AUSTIN, Texas — Erin Young founded Slide UX, a design consulting company focused on user experience. By working remotely, she and her 15 employees rely on open access to the internet to connect with each other and their 50 clients.
If that access changed, it would affect Young's business model, because her company would bear the burden of those costs. She said she's more concerned about her clients.
“If it’s harder for startups to enter the market they’re less likely to invest in those projects to try and do it and they’re less likely to break through and create competition for larger companies,” Young
Those internet protections are commonly known as net neutrality. In the simplest of terms, the internet is a highway and all traffic travels at one speed.
"Every traffic should get priority so that the competition can thrive, there's no censorship, and they’ll be enterpreneurship, innovation that comes from that," said Prabhudev Konana, the Associate Dean of Instructional Innovation, at the University of Texas at Austin McCombs School of Business.
This year, the Federal Communications Commision Chair Ajit Pai announced plans to eliminate net neutrality regulations. Supporters of the rules fear internet service providers could slow down traffic to certain websites or put others in the fast lane, at a higher price.
“Internet service providers may have the ability to say, 'You want Netflix you pay more, if you want access to this content, I don’t like it, it says something about my provider, I’ll block it, ” Konana said.
Opponents like Pai and Senators John Cornyn and Ted Cruz want less regulation. They argue if net neutrality is repealed, there would be a more competitive market. But Ken Fleischmann, an associate professor in the School of Information at The University of Texas at Austin, said while content online is essentially unlimited, there are limitations to providers, depending on where consumers live.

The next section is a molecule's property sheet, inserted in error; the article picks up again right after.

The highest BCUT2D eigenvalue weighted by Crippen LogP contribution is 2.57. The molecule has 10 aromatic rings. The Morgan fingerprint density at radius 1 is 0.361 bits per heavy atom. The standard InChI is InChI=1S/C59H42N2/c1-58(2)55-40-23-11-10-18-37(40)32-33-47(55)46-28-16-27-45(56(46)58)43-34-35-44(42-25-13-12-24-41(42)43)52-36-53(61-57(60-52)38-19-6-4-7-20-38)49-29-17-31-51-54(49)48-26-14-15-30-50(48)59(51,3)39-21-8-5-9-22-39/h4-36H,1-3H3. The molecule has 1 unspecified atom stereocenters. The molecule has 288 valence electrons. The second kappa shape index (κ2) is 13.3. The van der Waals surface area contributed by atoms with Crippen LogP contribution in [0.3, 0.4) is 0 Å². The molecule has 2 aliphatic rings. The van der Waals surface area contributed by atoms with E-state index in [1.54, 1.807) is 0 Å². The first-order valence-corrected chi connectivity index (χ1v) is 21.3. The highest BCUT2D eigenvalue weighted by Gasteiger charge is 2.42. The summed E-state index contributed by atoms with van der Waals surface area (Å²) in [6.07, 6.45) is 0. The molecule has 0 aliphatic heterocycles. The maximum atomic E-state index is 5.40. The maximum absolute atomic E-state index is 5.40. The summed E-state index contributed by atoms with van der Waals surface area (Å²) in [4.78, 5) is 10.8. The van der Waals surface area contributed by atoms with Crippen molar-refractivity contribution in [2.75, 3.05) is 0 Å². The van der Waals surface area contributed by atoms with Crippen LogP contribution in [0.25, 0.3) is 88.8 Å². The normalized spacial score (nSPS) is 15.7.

“In many cases folks only have one or two options," Flesichmann said. "In fact, in rural areas, people don’t have even have a high speed Internet option.”
Thursday, protesters demonstrated in front of Verizon stores across the country. The company was target because Pai was a Verizon lawyer. Rich Young, a Verizon spokesman said "Like those expressing their views today, Verizon fully supports an open internet and believe consumers should be able to use it to access lawful content when, where, and how they want. We've publicly committed to that before and we stand by that commitment today."
Those in favor of net neutrality remain skeptical. In 2014, Verizon successfully sued the FCC.
“One thing is true there is precedent of these things happenings,” Konana said.
"It's an interesting conflict between the sort of long time innovation value of the content providers and the short term emphasis on wealth of the service providers," Fleischmann said. “Innovation is an important thing to everybody, but so is wealth, how do you draw that trade off?”
Under the December 14 meeting, consumer will have to go on as business as usual.
"My hope would be that even if the repeal does occur, that the market defend itself from some of the most potentially negative outcomes," Young said.
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